Plots shouldn’t be so fantastic that they lack credibility, but they shouldn’t be too plodding, either.

What about crime novel plots?

A good plot is particularly important if you’re writing a crime novel. It’s become fashionable recently for crime writers to construct very tortuous plots containing multiple ‘surprises’ along the way. I suspect that one of the reasons for this is Gillian Flynn’s stupendous, and well-deserved, success with Gone Girl.

Another point worth making about plot construction for a crime novel is that not only should the plot be meticulous in its attention to detail, particularly those concerning the timing of the crime(s) and the subsequent investigation, so that it is watertight, but it’s also imperative to stick to it once you’ve hammered it out. In other genres, although it’s still possible to trip yourself up, you may be able to make significant alterations to the plot if you have further inspired ideas once you’ve started writing. With crime fiction, this will almost always result in disaster. Building the plot in a crime novel is like building a house: if you start knocking it about before it’s completed, it’s liable to collapse.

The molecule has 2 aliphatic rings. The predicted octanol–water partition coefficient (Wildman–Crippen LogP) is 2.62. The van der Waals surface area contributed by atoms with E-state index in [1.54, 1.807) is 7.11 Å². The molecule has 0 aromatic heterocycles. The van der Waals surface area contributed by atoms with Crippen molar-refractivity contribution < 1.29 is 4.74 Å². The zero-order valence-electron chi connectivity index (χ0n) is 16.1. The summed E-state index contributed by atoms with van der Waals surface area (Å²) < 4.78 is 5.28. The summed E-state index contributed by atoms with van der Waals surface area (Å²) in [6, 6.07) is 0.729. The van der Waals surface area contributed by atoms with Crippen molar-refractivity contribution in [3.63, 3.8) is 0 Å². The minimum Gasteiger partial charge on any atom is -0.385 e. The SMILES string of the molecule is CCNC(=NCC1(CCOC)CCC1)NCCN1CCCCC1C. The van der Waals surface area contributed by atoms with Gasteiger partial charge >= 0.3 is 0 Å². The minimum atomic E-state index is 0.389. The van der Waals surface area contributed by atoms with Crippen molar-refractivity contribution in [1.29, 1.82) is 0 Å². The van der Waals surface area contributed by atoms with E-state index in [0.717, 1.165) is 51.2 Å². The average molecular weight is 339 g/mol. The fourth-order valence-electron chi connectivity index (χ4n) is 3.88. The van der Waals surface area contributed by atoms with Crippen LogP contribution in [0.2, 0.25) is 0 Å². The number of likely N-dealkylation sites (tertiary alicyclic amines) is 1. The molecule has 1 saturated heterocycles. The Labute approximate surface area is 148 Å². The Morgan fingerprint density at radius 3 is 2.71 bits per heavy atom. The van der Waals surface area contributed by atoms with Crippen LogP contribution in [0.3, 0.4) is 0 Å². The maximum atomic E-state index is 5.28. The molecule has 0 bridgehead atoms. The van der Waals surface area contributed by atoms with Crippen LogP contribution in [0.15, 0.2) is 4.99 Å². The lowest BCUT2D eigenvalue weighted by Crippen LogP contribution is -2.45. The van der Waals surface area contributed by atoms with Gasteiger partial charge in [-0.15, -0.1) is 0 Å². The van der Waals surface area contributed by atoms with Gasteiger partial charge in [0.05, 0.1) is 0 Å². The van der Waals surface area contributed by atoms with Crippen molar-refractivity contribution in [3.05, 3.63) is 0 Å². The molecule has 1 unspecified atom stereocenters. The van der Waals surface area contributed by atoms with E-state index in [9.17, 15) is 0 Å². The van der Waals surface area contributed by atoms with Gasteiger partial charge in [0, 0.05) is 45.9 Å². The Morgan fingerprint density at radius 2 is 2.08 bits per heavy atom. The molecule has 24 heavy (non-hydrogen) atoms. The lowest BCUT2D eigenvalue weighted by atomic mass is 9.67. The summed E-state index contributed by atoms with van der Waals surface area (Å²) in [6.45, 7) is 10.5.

Dialogue should offer a semblance of being realistic, but it can’t be based on ‘real’ dialogue, which, if you listen to it, you will find is usually repetitive and bound, over the course of a conversation of any length, to be quite mundane. You are seeking to create apparent, rather than actual, verisimilitude. For example, if you’re writing a detective novel and Mr Dobbs the gardener was outside digging his garden when the killer passed by, the detective who interviews him shouldn’t be subjected to a disquisition on how to grow sweet peas (unless the novel is meant to be humorous, in which case the dialogue needs to be very clever, or alternatively the sweet peas have to turn out to be crucial later on – did the killer get one caught in his shoe?).

The importance of research